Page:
And it should—your feelings are a blaring alarm announcing that your situation is precarious, and you need to act.

But you can’t respond to danger until you identify what’s wrong. And the greatest enemy of your financial security? Financial illiteracy.

Think about it—would your finances have reached this point if you knew how money worked? Of course not!

If you knew how to actually build wealth and avoid financial blunders, you likely would have chosen a completely different path.

So the antidote to your feelings of financial insecurity is simple—learn how money works. Then, apply your knowledge. You may be surprised by the new sense of security that appears in your life.

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Lessons from Las Vegas

June 28, 2022

Lessons from Las Vegas

Why are so many people so bad with money, even though they know it’s important?

There’s an article from Psychology Today titled “The Psychology of Money.” It was published in 1995, but the central question still rings true—why do people sacrifice so much for money, only to blow it all?

Michael Ventura, the author, asks the question in the context of Las Vegas, where hard earned money goes to die. He paints a vivid picture of brightly lit casinos packed with overweight middle-aged men in casual clothes hunched over blackjack tables and slot machines.

Not one of them looks happy.

They likely don’t talk much with their spouses.

They spend a few minutes each week in conversation with their kids.

All they do is work. Their income and financial resources define their social status.

And yet here they are, gambling it all away and hating every second of it.

And again, it begs the question of WHY? Why the insane urge to unravel everything they’ve worked so hard to create?

Here’s a thought—what they’re doing at the casino isn’t too far off from what the sucker does every day. They throw away money in hopes of a rush, and wait to see how the cards fall.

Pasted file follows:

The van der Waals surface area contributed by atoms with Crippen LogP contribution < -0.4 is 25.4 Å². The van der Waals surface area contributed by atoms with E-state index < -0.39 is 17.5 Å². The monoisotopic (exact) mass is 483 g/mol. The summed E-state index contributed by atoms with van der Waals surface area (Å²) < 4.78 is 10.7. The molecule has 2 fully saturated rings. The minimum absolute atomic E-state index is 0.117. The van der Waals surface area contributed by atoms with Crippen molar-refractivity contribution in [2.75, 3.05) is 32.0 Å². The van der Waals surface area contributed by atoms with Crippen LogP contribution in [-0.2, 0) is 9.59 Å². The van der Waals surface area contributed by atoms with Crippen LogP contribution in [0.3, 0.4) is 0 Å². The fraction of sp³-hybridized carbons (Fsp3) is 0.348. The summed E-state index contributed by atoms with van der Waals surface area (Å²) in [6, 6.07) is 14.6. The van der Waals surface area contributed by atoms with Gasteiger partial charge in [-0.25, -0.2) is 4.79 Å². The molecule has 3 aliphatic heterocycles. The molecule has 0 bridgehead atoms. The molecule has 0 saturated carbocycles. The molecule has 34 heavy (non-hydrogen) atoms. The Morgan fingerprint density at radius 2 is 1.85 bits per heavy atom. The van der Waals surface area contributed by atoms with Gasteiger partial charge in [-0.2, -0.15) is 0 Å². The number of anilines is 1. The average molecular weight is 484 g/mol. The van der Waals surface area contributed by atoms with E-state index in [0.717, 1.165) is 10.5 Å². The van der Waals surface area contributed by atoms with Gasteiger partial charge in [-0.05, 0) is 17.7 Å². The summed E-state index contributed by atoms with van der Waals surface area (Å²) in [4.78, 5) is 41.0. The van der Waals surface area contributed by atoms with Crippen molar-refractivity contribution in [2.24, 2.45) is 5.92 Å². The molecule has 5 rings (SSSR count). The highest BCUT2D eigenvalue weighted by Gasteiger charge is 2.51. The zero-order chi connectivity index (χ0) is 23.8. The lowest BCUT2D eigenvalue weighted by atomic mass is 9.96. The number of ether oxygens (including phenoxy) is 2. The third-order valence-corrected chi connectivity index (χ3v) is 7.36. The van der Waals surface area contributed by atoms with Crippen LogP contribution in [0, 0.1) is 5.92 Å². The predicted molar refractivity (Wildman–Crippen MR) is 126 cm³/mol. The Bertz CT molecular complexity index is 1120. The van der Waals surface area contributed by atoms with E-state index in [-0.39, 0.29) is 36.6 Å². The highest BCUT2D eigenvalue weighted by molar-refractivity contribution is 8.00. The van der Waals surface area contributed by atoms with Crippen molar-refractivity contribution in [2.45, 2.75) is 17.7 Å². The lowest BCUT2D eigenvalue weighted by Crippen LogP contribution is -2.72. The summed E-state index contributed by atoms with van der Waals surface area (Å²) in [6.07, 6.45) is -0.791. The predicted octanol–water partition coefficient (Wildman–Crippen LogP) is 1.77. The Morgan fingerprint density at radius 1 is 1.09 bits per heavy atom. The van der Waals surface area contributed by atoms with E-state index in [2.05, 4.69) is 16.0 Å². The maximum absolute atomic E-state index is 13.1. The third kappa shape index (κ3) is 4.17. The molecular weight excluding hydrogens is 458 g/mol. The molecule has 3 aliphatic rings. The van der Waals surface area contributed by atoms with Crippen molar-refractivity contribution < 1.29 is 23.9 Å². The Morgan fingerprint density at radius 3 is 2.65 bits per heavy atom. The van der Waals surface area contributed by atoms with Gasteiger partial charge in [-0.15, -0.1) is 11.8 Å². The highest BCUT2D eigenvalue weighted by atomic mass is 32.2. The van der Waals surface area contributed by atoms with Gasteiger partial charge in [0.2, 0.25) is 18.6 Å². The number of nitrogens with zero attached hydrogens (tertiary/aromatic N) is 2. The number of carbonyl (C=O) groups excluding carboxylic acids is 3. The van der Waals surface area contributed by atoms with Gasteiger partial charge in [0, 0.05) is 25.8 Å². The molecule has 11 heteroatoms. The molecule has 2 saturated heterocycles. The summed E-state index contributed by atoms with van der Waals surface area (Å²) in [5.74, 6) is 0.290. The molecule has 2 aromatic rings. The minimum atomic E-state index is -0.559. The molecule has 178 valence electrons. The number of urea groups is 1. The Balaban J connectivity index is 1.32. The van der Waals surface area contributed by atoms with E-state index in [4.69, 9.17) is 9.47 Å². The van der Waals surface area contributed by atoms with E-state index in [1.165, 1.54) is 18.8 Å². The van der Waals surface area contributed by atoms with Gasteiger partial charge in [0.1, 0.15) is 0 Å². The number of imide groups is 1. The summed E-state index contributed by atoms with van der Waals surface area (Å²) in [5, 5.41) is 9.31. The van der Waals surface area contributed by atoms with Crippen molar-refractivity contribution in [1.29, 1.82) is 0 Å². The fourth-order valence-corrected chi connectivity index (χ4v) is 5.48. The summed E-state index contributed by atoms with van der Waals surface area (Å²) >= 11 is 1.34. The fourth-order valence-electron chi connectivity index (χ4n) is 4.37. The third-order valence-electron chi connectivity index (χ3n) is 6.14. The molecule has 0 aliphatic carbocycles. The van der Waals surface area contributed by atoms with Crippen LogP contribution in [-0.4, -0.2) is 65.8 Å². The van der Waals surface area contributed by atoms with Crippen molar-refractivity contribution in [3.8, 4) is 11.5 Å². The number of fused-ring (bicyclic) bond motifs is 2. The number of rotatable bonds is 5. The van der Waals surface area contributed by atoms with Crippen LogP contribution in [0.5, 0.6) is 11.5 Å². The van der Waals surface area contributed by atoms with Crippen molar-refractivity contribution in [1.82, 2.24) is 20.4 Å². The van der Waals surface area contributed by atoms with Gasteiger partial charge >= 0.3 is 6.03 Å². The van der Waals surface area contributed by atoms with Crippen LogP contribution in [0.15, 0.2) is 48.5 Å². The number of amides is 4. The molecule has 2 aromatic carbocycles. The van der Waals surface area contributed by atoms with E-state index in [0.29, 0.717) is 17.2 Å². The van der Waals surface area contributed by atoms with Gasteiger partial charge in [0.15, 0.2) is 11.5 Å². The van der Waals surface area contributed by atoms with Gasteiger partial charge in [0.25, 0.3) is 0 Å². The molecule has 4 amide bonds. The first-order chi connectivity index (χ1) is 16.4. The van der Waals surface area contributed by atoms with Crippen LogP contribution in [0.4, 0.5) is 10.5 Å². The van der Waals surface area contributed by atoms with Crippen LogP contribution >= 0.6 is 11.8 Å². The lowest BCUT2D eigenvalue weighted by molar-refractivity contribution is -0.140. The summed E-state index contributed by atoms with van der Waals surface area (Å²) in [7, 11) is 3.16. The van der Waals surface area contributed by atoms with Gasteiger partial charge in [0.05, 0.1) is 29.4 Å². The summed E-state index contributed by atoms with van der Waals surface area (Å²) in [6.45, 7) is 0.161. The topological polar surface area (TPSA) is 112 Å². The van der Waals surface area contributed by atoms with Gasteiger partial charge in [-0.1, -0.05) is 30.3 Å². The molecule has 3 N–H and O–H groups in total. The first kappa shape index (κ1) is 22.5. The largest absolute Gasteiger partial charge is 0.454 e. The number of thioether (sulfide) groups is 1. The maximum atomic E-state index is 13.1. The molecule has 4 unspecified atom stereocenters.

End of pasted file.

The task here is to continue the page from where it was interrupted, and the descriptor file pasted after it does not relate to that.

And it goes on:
Think about it—they work and work and work for money, but for what? So they can buy a house, a car, and maybe take a nice vacation. Maybe they think it will make them happy. But what does that really get them? A bigger mortgage, higher monthly payments, and the constant worry about losing their job and being unable to make ends meet. They don’t know how to use their money to build wealth or a stable, happier life. How could they?

They’ve never been taught.

The casinos of Vegas call their patrons suckers. Banks give you a sucker on the way out the door. They both leverage the same Sucker Cycle, the same psychology.

So what’s the lesson from Las Vegas? That everyone’s a sucker? That you’ll never be good with money?

No.

The lesson is that you must learn how money works. You must realize that something better is possible with your money. With your life. That you actually have what it takes to make decisions. To write a story with a better ending than hunching over a slot machine with a blank expression on your face.

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Knowledge is Not Power

June 21, 2022

Knowledge is Not Power

Your financial education must include both knowledge AND what steps to take. It must teach you wealth building concepts AND wealth building strategies.

If you’re lacking knowledge, it’s impossible to start your journey to financial independence because the money decisions you make without it are likely to do more harm than good.

But knowledge alone is not enough. Knowledge without guidance leads to information overload and analysis paralysis.

It’s what all financial professionals hear: ”You’ve taught me about the Power of Compound Interest. Great! And now I know about the Time Value of Money. Wonderful! But where the heck do I find an account with the interest rate I need to reach my financial goals?”

Tony Robbins said it best. “Knowledge is NOT power. Knowledge is only POTENTIAL power. Action is power.”